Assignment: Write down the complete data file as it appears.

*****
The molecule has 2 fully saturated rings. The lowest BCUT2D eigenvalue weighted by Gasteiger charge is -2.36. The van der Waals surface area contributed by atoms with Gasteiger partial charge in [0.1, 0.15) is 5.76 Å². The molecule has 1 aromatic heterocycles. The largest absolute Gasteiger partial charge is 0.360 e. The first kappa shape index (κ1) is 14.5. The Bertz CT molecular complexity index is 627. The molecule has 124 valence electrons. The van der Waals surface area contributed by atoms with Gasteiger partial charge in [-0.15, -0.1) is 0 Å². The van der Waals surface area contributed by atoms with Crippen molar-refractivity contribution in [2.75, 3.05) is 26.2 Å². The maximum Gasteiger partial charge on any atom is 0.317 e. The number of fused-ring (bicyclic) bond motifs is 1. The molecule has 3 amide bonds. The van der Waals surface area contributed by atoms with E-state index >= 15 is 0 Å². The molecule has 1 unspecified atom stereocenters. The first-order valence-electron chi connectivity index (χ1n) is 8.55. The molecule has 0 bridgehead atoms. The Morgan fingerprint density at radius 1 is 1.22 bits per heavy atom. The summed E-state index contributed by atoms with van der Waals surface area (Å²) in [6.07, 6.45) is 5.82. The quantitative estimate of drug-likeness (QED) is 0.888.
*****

The molecule has 2 fully saturated rings. The lowest BCUT2D eigenvalue weighted by Gasteiger charge is -2.36. The van der Waals surface area contributed by atoms with Gasteiger partial charge in [0.1, 0.15) is 5.76 Å². The molecule has 1 aromatic heterocycles. The largest absolute Gasteiger partial charge is 0.360 e. The first kappa shape index (κ1) is 14.5. The Bertz CT molecular complexity index is 627. The molecule has 124 valence electrons. The van der Waals surface area contributed by atoms with Gasteiger partial charge in [-0.15, -0.1) is 0 Å². The van der Waals surface area contributed by atoms with Crippen molar-refractivity contribution in [2.75, 3.05) is 26.2 Å². The maximum Gasteiger partial charge on any atom is 0.317 e. The number of fused-ring (bicyclic) bond motifs is 1. The molecule has 3 amide bonds. The van der Waals surface area contributed by atoms with E-state index >= 15 is 0 Å². The molecule has 1 unspecified atom stereocenters. The first-order valence-electron chi connectivity index (χ1n) is 8.55. The molecule has 0 bridgehead atoms. The Morgan fingerprint density at radius 1 is 1.22 bits per heavy atom. The summed E-state index contributed by atoms with van der Waals surface area (Å²) in [6.07, 6.45) is 5.82. The quantitative estimate of drug-likeness (QED) is 0.888.